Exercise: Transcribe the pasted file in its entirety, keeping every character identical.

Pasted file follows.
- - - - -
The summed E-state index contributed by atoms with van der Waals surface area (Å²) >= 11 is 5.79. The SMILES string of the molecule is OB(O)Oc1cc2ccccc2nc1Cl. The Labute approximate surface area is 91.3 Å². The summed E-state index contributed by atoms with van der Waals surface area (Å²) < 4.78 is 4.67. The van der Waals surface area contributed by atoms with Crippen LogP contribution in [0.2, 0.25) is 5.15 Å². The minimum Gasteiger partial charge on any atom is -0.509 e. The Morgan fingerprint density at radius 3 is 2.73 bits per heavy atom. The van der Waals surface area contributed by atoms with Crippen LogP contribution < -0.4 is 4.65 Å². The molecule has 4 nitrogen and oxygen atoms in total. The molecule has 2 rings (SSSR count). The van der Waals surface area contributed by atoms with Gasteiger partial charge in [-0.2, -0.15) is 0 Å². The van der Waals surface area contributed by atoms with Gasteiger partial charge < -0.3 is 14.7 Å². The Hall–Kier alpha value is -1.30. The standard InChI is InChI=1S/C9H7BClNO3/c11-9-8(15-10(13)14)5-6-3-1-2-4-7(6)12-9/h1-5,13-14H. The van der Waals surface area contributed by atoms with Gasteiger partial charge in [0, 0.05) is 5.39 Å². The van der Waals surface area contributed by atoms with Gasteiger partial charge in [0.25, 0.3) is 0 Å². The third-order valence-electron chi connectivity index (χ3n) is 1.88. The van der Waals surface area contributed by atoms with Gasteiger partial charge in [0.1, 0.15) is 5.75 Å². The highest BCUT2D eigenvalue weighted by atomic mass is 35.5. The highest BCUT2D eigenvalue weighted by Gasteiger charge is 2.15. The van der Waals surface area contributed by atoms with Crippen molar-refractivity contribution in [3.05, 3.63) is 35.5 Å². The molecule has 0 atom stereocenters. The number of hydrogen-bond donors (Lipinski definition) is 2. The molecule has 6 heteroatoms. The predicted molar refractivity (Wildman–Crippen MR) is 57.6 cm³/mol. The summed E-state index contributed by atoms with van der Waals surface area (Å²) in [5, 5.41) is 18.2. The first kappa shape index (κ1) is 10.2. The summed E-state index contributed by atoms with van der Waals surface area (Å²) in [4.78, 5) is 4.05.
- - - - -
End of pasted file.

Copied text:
The summed E-state index contributed by atoms with van der Waals surface area (Å²) >= 11 is 5.79. The SMILES string of the molecule is OB(O)Oc1cc2ccccc2nc1Cl. The Labute approximate surface area is 91.3 Å². The summed E-state index contributed by atoms with van der Waals surface area (Å²) < 4.78 is 4.67. The van der Waals surface area contributed by atoms with Crippen LogP contribution in [0.2, 0.25) is 5.15 Å². The minimum Gasteiger partial charge on any atom is -0.509 e. The Morgan fingerprint density at radius 3 is 2.73 bits per heavy atom. The van der Waals surface area contributed by atoms with Crippen LogP contribution < -0.4 is 4.65 Å². The molecule has 4 nitrogen and oxygen atoms in total. The molecule has 2 rings (SSSR count). The van der Waals surface area contributed by atoms with Gasteiger partial charge in [-0.2, -0.15) is 0 Å². The van der Waals surface area contributed by atoms with Gasteiger partial charge < -0.3 is 14.7 Å². The Hall–Kier alpha value is -1.30. The standard InChI is InChI=1S/C9H7BClNO3/c11-9-8(15-10(13)14)5-6-3-1-2-4-7(6)12-9/h1-5,13-14H. The van der Waals surface area contributed by atoms with Gasteiger partial charge in [0, 0.05) is 5.39 Å². The van der Waals surface area contributed by atoms with Gasteiger partial charge in [0.25, 0.3) is 0 Å². The third-order valence-electron chi connectivity index (χ3n) is 1.88. The van der Waals surface area contributed by atoms with Gasteiger partial charge in [0.1, 0.15) is 5.75 Å². The highest BCUT2D eigenvalue weighted by atomic mass is 35.5. The highest BCUT2D eigenvalue weighted by Gasteiger charge is 2.15. The van der Waals surface area contributed by atoms with Crippen molar-refractivity contribution in [3.05, 3.63) is 35.5 Å². The molecule has 0 atom stereocenters. The number of hydrogen-bond donors (Lipinski definition) is 2. The molecule has 6 heteroatoms. The predicted molar refractivity (Wildman–Crippen MR) is 57.6 cm³/mol. The summed E-state index contributed by atoms with van der Waals surface area (Å²) in [5, 5.41) is 18.2. The first kappa shape index (κ1) is 10.2. The summed E-state index contributed by atoms with van der Waals surface area (Å²) in [4.78, 5) is 4.05.